Good news: you have permission to leave grass clippings on your lawn after you mow. This can save you oodles of time if you rake them by hand, and a few stoppages if you collect them as you go.
In fact, this is more than permission — it’s actually better for your lawn when you leave the clippings alone, as they help return nitrogen to the soil. So says the National Association of Landscape Professionals, which adds that clippings do not contribute to thatch buildup if you mow regularly and properly.
Some other tidbits from the organization:
- A lawn of 1,000 square feet can produce 500 pounds of clippings in one growing season, and these clippings contribute very little to thatch (the roots, stems, and lower portions of leaves that are below the mower blade).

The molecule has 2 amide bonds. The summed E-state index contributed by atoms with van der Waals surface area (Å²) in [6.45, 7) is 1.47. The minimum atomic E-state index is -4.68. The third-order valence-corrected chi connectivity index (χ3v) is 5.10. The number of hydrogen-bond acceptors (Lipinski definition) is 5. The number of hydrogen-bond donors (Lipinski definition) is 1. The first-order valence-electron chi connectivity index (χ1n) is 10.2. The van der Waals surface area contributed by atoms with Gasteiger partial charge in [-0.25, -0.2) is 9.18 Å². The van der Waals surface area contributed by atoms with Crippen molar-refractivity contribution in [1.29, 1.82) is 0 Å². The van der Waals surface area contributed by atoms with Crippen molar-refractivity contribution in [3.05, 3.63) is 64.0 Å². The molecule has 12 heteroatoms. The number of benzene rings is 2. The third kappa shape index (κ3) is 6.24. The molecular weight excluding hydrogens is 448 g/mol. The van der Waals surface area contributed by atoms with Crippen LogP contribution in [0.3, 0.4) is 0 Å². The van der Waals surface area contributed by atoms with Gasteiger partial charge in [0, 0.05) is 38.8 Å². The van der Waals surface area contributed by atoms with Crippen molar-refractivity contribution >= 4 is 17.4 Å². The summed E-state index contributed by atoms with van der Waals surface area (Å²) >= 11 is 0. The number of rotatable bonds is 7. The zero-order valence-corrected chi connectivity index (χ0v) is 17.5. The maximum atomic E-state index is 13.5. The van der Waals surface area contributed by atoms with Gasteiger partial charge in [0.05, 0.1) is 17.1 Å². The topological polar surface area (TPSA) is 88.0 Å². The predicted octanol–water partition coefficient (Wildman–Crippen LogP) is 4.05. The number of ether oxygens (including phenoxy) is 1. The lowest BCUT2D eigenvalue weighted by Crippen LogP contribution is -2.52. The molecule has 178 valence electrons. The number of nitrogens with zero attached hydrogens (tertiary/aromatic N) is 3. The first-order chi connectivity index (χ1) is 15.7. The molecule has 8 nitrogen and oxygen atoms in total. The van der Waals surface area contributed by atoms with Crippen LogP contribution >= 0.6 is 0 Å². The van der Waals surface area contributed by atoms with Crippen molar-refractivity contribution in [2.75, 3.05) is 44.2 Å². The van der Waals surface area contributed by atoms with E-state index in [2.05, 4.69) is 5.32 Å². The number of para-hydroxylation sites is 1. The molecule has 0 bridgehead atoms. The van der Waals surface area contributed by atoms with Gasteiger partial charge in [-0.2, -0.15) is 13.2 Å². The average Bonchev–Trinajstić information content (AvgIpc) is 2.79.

- Fertilizer use can be reduced by 20 to 30 percent when clippings are left on the lawn, as they quickly decompose and release valuable nutrients such as nitrogen.
- If mowing is delayed by prolonged periods of rain or other reasons, the clippings can be long enough to shade or smother grass. In that case, you should rake, bag, and remove them.
- As for mowing in general, you should change direction often so as not to cause ruts in your lawn from the weight of the mower; and you should overlap each mowing pass to ensure a clean cut.
So, leave the clippings where they land. It will save you time and be beneficial for your yard.
Source: TexInspec Monthly Maintenance Minute
Published on 2019-07-24 19:47:20